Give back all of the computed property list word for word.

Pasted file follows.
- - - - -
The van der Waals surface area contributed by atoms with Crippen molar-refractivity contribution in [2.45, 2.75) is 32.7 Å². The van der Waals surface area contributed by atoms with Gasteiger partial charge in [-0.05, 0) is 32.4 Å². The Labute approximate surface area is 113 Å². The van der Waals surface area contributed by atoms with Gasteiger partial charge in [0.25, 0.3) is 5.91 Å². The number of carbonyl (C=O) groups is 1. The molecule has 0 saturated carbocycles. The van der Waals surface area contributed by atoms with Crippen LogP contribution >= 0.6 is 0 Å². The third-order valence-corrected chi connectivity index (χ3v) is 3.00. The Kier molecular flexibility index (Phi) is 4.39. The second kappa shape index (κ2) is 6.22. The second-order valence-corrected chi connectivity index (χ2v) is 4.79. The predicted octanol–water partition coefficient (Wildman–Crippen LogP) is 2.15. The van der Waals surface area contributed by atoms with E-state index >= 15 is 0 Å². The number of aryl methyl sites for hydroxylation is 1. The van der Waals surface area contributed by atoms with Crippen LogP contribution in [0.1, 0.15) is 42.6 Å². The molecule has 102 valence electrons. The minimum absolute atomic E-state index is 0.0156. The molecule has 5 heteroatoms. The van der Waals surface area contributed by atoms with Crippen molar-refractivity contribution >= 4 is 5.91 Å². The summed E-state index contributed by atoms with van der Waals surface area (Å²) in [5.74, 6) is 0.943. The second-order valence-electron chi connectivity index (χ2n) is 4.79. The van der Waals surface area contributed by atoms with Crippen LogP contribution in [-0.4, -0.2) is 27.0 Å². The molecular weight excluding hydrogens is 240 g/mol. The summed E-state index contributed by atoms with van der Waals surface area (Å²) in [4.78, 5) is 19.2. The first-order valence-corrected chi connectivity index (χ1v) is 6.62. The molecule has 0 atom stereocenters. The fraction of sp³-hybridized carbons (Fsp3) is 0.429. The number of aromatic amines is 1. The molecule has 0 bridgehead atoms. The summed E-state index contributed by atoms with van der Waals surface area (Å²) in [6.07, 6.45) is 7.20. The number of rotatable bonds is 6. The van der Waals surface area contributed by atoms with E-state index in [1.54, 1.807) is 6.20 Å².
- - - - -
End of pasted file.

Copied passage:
The van der Waals surface area contributed by atoms with Crippen molar-refractivity contribution in [2.45, 2.75) is 32.7 Å². The van der Waals surface area contributed by atoms with Gasteiger partial charge in [-0.05, 0) is 32.4 Å². The Labute approximate surface area is 113 Å². The van der Waals surface area contributed by atoms with Gasteiger partial charge in [0.25, 0.3) is 5.91 Å². The number of carbonyl (C=O) groups is 1. The molecule has 0 saturated carbocycles. The van der Waals surface area contributed by atoms with Crippen LogP contribution >= 0.6 is 0 Å². The third-order valence-corrected chi connectivity index (χ3v) is 3.00. The Kier molecular flexibility index (Phi) is 4.39. The second kappa shape index (κ2) is 6.22. The second-order valence-corrected chi connectivity index (χ2v) is 4.79. The predicted octanol–water partition coefficient (Wildman–Crippen LogP) is 2.15. The van der Waals surface area contributed by atoms with E-state index >= 15 is 0 Å². The number of aryl methyl sites for hydroxylation is 1. The van der Waals surface area contributed by atoms with Crippen LogP contribution in [0.1, 0.15) is 42.6 Å². The molecule has 102 valence electrons. The minimum absolute atomic E-state index is 0.0156. The molecule has 5 heteroatoms. The van der Waals surface area contributed by atoms with Crippen molar-refractivity contribution >= 4 is 5.91 Å². The summed E-state index contributed by atoms with van der Waals surface area (Å²) in [5.74, 6) is 0.943. The second-order valence-electron chi connectivity index (χ2n) is 4.79. The van der Waals surface area contributed by atoms with Crippen LogP contribution in [-0.4, -0.2) is 27.0 Å². The molecular weight excluding hydrogens is 240 g/mol. The summed E-state index contributed by atoms with van der Waals surface area (Å²) in [4.78, 5) is 19.2. The first-order valence-corrected chi connectivity index (χ1v) is 6.62. The molecule has 0 atom stereocenters. The fraction of sp³-hybridized carbons (Fsp3) is 0.429. The number of aromatic amines is 1. The molecule has 0 bridgehead atoms. The summed E-state index contributed by atoms with van der Waals surface area (Å²) in [6.07, 6.45) is 7.20. The number of rotatable bonds is 6. The van der Waals surface area contributed by atoms with E-state index in [1.54, 1.807) is 6.20 Å².